receive = requests.get('https://imgs.xkcd.com/comics/making_progress.png')
with open(r'C:\Users\Dell\Desktop\comics\image5.png','wb') as f:
    f.write(recieve.content)

You can see the 'with' statement above helps to manage the file stream using the with open function where the required path specifies for doing a specific operation, 'r' which converts the normal string to a raw string. I.e., all of the characters need to remain the same where the location of a local computer contains '\' in C:\Users\Dell\Desktop\comics\image5.png' needs to be preserved and should not be escaped. The mode for opening is 'wb' which is writing the files in a binary way, and 'f' is the file object that has to write a function to write the appropriate content, i.e., downloading the required image.

The final code for downloading and saving an image using the request module is the following:

import requests
receive = requests.get('https://imgs.xkcd.com/comics/making_progress.png')
with open(r'C:\Users\Dell\Desktop\comics\image5.png','wb') as f:
    f.write(recieve.content)

Passing Argument in the Request

You'll be using the httpbin which is what simple HTTP libraries use for testing where the data would have to be given after the 'httpbin.org/get?key=value, but request provides an easy way to make a dictionary where it is passed as an argument using the 'param' keyword.

You can see the example below the 'ploads' as the dictionary containing 'things' and 'total' as key with its respective value as 2 and 25 is passed as an argument to 'get' where 'params=ploads'

import requests
ploads = {'things':2,'total':25}
r = requests.get('https://httpbin.org/get',params=ploads)
print(r.text)
print(r.url)

You can also view the URL using the command 'r.url' as follows:

print(r.url)

The output after doing this is the URL containing the dictionary that you've set up in key-value form after the '?' sign.

Using POST Request

POST is the most common request method used to send data mostly through 'form' to the server for creating/updating in the server.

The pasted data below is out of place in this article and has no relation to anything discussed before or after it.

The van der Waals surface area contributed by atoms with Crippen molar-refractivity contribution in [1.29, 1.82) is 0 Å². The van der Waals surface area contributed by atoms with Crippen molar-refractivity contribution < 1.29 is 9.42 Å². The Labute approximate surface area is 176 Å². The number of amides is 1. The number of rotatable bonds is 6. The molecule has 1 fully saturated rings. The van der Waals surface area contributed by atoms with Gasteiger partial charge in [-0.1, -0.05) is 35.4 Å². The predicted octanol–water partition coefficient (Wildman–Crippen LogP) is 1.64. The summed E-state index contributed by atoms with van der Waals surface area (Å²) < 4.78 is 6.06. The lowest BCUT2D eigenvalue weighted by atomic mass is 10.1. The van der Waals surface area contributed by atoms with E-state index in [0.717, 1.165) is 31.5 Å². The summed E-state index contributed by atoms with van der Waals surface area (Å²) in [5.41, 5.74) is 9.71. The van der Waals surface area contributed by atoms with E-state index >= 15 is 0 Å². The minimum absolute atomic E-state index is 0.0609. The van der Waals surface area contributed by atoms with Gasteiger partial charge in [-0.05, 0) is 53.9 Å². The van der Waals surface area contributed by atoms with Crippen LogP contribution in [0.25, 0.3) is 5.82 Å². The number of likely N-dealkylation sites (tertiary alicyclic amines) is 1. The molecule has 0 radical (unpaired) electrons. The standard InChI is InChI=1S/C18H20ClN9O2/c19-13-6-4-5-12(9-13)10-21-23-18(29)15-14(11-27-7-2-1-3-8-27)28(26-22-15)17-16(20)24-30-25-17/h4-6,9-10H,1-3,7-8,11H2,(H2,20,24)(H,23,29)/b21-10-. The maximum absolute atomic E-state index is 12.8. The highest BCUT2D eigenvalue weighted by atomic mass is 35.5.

You can use 'post' a form data to the route where the 'requests.post' and make a dictionary called 'pload' where it is sent as an argument to the post to 'data=pload'.

import requests
pload = {'username':'Olivia','password':'123'}
r = requests.post('https://httpbin.org/post',data = pload)
print(r.text)

The result below is the JSON result from the 'httpbin' website along with necessary data is the 'form', which have both password and username as key and with its value testing and 123 and Olivia respectively.

JSON Response

JSON stands for the 'JavaScript Object Notation' where it is the most common way of interchanging the data format, which is easy to read and write and is based on the common language 'JavaScript'. It is a format which is platform-independent and based on objects where the data is in the form 'key-value' pair. If you want to know more about JSON, have a look at this JSON Data in Python tutorial.

Converting JSON to Python Dictionary

You can see below 'r.json()' creates a Python dictionary from the JSON response given by the 'httpbin' website.

import requests
pload = {'username':'olivia','password':'123'}
r = requests.post('https://httpbin.org/post',data = pload)

print(r.json())

The result obtained from the above code is Python dictionary and is also in 'key-value' which is shown below.

Converting JSON to Python dictionary and storing in a variable.

You can have a JSON data to be Python dictionary and do the more dynamic operation by using ''r.json()' as done below.

import requests
pload = {'username':'olivia','password':'123'}
r = requests.post('https://httpbin.org/post',data = pload)
r_dictionary= r.json()
print(r_dictionary['form'])

The dictionary item can be accessed through 'r_dictionary['form']' where only the form data is shown below.

Conclusion

Congratulations. You've finished the tutorial and learned about the basics of HTTP. Also, you learned about the request library in Python to make different types of request's like 'get' to download an image, passing an argument to a request, and a 'post' request to post the data to a particular route. Finally, you learned how to obtain a JSON response to do a more dynamic operation.

If you would like to learn more about HTTP requests in Python, check out DataCamp's Importing Data in Python (Part 2) course.